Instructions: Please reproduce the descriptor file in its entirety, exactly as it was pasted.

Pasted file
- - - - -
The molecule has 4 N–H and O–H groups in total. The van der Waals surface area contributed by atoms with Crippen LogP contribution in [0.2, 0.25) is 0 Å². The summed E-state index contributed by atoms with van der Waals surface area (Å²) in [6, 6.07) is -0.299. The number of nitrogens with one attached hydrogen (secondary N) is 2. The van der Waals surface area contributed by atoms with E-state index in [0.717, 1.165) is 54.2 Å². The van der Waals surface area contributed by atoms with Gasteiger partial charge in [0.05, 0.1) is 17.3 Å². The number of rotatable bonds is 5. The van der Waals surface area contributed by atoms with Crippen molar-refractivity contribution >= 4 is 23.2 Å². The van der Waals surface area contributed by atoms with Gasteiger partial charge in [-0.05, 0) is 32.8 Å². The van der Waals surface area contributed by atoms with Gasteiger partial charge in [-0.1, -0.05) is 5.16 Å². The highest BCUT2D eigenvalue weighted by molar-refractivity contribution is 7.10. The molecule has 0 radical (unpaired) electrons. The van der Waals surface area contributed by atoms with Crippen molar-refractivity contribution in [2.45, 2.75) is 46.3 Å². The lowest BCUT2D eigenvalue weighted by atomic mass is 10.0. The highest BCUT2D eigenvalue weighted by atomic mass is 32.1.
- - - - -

The molecule has 4 N–H and O–H groups in total. The van der Waals surface area contributed by atoms with Crippen LogP contribution in [0.2, 0.25) is 0 Å². The summed E-state index contributed by atoms with van der Waals surface area (Å²) in [6, 6.07) is -0.299. The number of nitrogens with one attached hydrogen (secondary N) is 2. The van der Waals surface area contributed by atoms with E-state index in [0.717, 1.165) is 54.2 Å². The van der Waals surface area contributed by atoms with Gasteiger partial charge in [0.05, 0.1) is 17.3 Å². The number of rotatable bonds is 5. The van der Waals surface area contributed by atoms with Crippen molar-refractivity contribution >= 4 is 23.2 Å². The van der Waals surface area contributed by atoms with Gasteiger partial charge in [-0.05, 0) is 32.8 Å². The van der Waals surface area contributed by atoms with Gasteiger partial charge in [-0.1, -0.05) is 5.16 Å². The highest BCUT2D eigenvalue weighted by molar-refractivity contribution is 7.10. The molecule has 0 radical (unpaired) electrons. The van der Waals surface area contributed by atoms with Crippen molar-refractivity contribution in [2.45, 2.75) is 46.3 Å². The lowest BCUT2D eigenvalue weighted by atomic mass is 10.0. The highest BCUT2D eigenvalue weighted by atomic mass is 32.1.